NEED FOR SPEED 3D Review; "It's A B Movie, And A Damn Good One At That!"
A big screen adaptation of the hit EA franchise hits theatres today in a bid to break the curse of bad movies based on video games and to establish itself as a rival to the Fast & Furious franchise. So, does it succeed? Well, despite a few flaws, "YES! YES! YES!" Read on for details...
If you hate the Fast & Furious franchise, then you likely won't find an awful lot to love about Need for Speed. Like those movies, the plot is often ridiculous and many of the characters are so one dimesnional that they may as well have been cut straight out of the "Clichéd Characters 101" handbook. However, that doesn't for a second mean that Need for Speed isn't still an awful lot of fun and one of the most enjoyable movies I've seen in a long while.
That may sound like I'm contradicting myself, but Need for Speed is just one of those films you have to accept for what it is. It's neither on the level of the likes of 12 Years a Slave or Dallas Buyers Club, or even blockbuster fare like The Avengers and The Dark Knight Rises. It's important to note though that it NEVER tries to be. Need for Speed doesn't take itself too seriously, and neither should you. Sure, you could spend all day picking holes in it, but if you're going to do that, save your money for Lars von Trier's latest pretentious offering. What I'm getting at is that there's room for all sorts of movies, so rather than being swayed by the same critics who praise the most boring award season or festival releases and dismiss Man of Steel as a "popcorn movie" (why is that even used as an insult like it's a bad thing anyway?), just go into Need for Speed and HAVE FUN.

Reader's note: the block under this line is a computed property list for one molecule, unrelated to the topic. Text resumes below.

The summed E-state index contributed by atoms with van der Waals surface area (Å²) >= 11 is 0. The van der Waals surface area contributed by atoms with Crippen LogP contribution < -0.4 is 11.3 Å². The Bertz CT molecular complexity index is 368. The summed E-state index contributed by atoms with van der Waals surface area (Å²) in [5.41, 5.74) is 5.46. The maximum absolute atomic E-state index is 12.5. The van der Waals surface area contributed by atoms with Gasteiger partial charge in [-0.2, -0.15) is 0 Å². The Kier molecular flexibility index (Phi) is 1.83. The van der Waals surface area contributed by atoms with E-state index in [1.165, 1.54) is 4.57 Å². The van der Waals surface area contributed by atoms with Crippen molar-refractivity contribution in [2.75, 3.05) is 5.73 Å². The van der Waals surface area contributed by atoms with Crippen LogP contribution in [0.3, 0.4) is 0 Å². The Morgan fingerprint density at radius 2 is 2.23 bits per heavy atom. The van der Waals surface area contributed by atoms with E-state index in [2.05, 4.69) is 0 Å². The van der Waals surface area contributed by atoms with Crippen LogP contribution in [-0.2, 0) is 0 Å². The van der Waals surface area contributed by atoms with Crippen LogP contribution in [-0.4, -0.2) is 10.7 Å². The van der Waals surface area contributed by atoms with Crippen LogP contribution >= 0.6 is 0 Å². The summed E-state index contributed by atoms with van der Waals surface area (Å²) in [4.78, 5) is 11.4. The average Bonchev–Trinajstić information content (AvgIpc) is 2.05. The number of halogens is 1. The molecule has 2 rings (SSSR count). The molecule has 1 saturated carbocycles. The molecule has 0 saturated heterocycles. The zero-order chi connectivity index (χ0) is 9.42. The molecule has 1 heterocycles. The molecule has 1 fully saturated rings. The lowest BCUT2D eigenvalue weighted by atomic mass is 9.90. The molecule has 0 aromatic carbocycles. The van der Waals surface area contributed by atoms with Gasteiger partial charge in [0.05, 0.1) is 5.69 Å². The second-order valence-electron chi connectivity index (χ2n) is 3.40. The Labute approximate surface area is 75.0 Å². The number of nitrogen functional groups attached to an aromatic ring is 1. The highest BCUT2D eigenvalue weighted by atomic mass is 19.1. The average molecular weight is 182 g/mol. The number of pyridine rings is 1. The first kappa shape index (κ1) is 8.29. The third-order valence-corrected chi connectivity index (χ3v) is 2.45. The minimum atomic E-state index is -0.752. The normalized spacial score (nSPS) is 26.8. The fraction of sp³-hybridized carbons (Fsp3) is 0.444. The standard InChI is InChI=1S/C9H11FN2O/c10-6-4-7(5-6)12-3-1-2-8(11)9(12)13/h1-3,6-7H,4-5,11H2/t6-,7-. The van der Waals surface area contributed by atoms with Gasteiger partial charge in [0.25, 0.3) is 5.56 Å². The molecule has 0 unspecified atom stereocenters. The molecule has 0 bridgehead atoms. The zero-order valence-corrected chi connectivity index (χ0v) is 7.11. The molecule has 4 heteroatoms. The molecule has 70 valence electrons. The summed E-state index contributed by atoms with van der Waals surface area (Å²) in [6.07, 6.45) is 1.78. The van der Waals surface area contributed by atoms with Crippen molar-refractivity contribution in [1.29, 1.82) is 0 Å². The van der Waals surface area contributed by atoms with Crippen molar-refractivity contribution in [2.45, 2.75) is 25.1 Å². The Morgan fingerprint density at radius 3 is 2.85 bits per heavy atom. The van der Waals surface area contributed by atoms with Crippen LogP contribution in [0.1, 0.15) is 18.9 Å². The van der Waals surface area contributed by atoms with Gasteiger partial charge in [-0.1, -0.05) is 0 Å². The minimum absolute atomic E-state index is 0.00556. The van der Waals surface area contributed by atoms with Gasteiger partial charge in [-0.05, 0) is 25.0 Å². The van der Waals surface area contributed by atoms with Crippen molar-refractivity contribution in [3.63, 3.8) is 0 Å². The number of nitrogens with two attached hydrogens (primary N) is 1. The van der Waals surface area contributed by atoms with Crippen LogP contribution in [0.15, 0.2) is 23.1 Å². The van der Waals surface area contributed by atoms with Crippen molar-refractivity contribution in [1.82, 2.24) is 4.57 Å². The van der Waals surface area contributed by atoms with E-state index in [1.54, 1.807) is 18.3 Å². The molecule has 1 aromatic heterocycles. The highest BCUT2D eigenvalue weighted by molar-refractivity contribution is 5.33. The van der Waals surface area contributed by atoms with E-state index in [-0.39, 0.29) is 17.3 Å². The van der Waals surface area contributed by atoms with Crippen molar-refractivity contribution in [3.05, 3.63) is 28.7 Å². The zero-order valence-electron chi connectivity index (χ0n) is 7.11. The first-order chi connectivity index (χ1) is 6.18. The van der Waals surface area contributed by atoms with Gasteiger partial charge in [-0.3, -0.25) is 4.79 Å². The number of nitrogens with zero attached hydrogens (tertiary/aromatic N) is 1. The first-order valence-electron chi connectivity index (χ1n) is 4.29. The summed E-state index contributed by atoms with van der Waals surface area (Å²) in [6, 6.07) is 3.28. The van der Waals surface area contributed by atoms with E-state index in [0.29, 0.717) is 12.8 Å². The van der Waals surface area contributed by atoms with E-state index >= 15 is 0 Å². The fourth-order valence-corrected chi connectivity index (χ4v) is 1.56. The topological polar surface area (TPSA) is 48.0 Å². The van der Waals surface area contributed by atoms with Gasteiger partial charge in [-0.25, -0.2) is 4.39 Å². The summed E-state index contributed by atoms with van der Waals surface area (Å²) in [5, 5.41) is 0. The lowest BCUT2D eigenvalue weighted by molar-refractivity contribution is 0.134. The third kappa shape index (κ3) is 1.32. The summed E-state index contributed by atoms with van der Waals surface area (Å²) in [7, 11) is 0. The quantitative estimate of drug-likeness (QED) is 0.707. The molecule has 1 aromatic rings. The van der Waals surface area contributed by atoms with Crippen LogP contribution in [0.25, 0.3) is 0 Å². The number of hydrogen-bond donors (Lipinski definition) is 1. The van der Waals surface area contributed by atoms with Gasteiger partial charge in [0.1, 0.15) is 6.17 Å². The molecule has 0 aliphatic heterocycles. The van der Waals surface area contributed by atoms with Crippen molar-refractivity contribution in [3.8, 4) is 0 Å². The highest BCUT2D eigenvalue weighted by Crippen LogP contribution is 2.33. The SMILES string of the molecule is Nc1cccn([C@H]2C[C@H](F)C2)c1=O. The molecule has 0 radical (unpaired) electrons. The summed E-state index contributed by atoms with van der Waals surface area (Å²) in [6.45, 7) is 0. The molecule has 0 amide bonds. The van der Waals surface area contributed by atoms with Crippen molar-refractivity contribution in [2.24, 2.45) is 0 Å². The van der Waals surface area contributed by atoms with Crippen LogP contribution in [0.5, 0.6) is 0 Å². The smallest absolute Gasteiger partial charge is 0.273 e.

The story is really your standard revenge tale. Tobey Marshall is sent to jail after a street race gone wrong, taking the rap for his friend's death which was in fact caused by the smarmy Dino Brewster. When he gets out two years later, he decides to get his own back...by beating Dino in a race. Yeah, yeah, I know how it sounds! However, thanks to some truly incredible stunt work (no green screen or CGI here) and plenty of top notch racing and action along the way, you'll soon find yourself rooting for Tobey, and there are more than enough interesting twists and turns throughout Need for Speed to keep you thoroughly entertained from start to finish line.
Breaking Bad's Aaron Paul (Marshall) proves here that he's capable of leading either this or any other big screen franchise which comes his way in the next few years, and he does a fantastic job of elevating the material he's working with. One scene in particular in which he confronts Dominic Cooper's (Brewster) jerk-off of a bad guy is very powerful, and they both inject so much more into their characters than many other actors would have. This is a breakout role for Paul, and also hopefully for the incredibly beautiful Imogen Poots who goes from annoying to endearing and captivating as quickly as the cars they're all driving. The rest of the cast do what they can with not particularly well-written characters - the movie really does hinge on the three leads mentioned above - but you might be surprised at how quickly you also start to appreciate them.
The less said about Michael Keaton though, the better! Oh, and as for the 3D, this is a solid conversion despite reports that it was all very last minute. While far from necessary, it does in fact makes many of the incredible action sequences even more engrossing and I for one will never complain about seeing Imogen Poots on the big screen in an extra dimension!
Thanks to its three superb performances from Paul, Cooper and Poots, compelling races/action and the fact that it doesn't take itself too seriously, Scott Waugh's Need for Speed has firmly established itself as a serious rival to the Fast & Furious franchise. It's a B movie, and a damn good one at that.
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